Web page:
Still censored: the story and debate on the impacts of media consolidation in the Bay Area

Pub date April 16, 2007
SectionBruce Blog

By Bruce B. Brugmann

For years, the Guardian has been publishing on its front page the “Project Censored” story, a list and story of the most “censored” stories of the past year as compiled by Project Censored, a respected 30-year-old media research project at Sonoma State University. We always include our local version of major stories the local mainstream media miss and note that they always “censor” the big local stories involving their own papers. And of course the mainstream press makes the story even better by “censoring” the Project Censored story every year.

The latest “censored” story, as attentive readers of the Bruce blog know, is
the story of the terrible impact of media consolidation in the Bay Area and the documents of secrecy, stonewalling, and collaboration that the nation’s biggest chains are using to censor and obfuscate the story.

This morning April l6, on the widely read Romenesko media newsletter on the Poynter Institute website,
an important story was posted that made the censorship point in 96 point Garamond Bold.
It was headlined “The Crisis of Consolidation in Bay Area News Media” and laid out in a telling argument that the Hearst/Singleton consolidation would mean that “coverage of virtually every level of government, education, sports, criminal justice, arts and business would be in the hands of one organization with a single set of principles, perspectives and purposes. This is the situation one expects in a totalitarian regime, not in pluralistic America.”

This is the kind of commentary that ought be a regular feature of every daily paper and major broadcast station in the Bay Area. The Hearst/Singleton deal ought to be a major running story in the local media. How many regional stories will be covered by one reporter? Will there be real Washington and Sacramento bureaus? Will there be a joint line on editorial policy and endorsements? Will the same candidates get the endorsements for president, U.S. Senate, the House, and other state and local political offices? How much will local news suffer? Will one critic cover a show or opening for all the papers? How many sports writers will be covering the Giants, Athletics, and 49ers? Who will cover all those local meetings? How can any of the papers be real local watchdogs? There ought to be informed discourse and debate on such serious impact questions, but there isn’t and there most likely won’t be in the monopolizing press.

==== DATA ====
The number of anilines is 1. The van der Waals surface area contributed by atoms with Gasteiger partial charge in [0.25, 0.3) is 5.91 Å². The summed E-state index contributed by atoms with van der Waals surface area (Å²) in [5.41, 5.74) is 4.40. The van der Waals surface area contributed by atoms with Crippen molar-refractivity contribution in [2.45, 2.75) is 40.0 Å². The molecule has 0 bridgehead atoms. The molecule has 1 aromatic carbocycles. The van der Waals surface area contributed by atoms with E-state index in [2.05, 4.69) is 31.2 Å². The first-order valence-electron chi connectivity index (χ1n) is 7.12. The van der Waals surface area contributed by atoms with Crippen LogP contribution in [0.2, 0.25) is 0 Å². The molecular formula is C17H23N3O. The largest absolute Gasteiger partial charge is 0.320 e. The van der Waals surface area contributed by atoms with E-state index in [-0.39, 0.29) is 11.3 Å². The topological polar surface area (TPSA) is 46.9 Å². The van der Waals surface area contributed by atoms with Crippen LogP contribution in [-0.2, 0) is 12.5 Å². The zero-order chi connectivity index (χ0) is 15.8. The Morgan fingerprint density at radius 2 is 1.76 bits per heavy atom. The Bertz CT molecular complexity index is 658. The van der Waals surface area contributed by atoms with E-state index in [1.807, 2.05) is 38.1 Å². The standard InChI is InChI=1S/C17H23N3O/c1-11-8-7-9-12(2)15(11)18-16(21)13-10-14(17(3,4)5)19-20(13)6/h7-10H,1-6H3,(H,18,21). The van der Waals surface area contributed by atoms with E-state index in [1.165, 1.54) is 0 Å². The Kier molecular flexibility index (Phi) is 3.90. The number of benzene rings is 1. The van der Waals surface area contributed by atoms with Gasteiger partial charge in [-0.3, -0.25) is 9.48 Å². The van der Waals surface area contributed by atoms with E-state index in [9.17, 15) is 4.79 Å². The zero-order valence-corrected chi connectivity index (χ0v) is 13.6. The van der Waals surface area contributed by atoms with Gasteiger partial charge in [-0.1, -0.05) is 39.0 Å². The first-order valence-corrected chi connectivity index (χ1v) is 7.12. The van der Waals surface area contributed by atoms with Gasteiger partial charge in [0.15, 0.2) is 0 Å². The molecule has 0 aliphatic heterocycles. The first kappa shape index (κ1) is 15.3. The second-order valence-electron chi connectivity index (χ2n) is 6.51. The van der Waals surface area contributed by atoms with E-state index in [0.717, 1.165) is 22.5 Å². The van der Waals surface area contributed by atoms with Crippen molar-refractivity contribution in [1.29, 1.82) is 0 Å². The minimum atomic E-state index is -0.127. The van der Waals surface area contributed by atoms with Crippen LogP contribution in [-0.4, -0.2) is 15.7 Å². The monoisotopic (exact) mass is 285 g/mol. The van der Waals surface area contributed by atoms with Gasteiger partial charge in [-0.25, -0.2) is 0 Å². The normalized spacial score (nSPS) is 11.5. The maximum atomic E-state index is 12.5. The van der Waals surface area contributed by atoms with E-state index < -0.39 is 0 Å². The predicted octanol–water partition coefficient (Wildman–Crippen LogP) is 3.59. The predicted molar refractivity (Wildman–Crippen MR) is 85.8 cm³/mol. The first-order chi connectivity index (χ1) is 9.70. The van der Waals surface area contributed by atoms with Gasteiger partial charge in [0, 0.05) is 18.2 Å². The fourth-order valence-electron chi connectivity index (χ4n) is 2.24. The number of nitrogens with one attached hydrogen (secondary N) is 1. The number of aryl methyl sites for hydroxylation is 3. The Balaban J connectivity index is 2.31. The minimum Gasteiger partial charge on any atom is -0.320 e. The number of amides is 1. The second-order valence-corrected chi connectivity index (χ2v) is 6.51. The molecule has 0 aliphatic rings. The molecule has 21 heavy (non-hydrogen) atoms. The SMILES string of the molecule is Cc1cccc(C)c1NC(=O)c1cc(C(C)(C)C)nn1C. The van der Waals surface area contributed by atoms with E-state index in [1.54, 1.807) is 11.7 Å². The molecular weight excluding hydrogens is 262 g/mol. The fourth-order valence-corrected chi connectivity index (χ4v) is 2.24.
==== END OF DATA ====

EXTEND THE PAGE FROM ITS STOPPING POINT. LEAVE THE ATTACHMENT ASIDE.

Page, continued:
Instead, the crisis commentary was written by the former political editor of the San Jose Mercury News, Philip J. Trounstine. He wrote the commentary as a consultant to plaintiff Clint Reilly in his antitrust trial in federal court aimed at blocking the monopoly deal. Trounstine was also the former communications director for Gov. Gray Davis and is the founder and director of the Survey and Policy Institute at San Jose State University.

So there you have it: the Hearst and Singleton press that owns all the daily papers from Vallejo to Santa Cruz refuse to do the story on the impact of the deal. Citizen Reilly has to sue to get the story out and bring in Trounstine to do an analysis of the impact. The analysis gets out only by being posted on the Grade the, a media watchdog site, and picked up by Romenesko and the Bruce blog.

Trounstine ends with a crucial point: “The tragedy for the public interest is that instead of reallocating resources to increased local coverage, newspapers across the country and throughout the region are instead using the economic gains made from consolidation for short-term gains in profitability.

“With no meaningful daily competition on significant regional and statewide stories, there is no pressure on news operations to intensify coverage of any issue or event. Just the opposite in fact: consolidation ushers in the decline in the range and depth of information that citizens need to make intelligent civic decisions.”

Now, out of embarrassment or principle, will any Hearst or Singleton or Gannett or Stephens paper anywhere in the U.S. run Trounstine or do a comparable story on the Hearst/Single consolidation and its toxic impact on one of the most liberal and civilized regions in the world.? Let me know. Stay alert. B3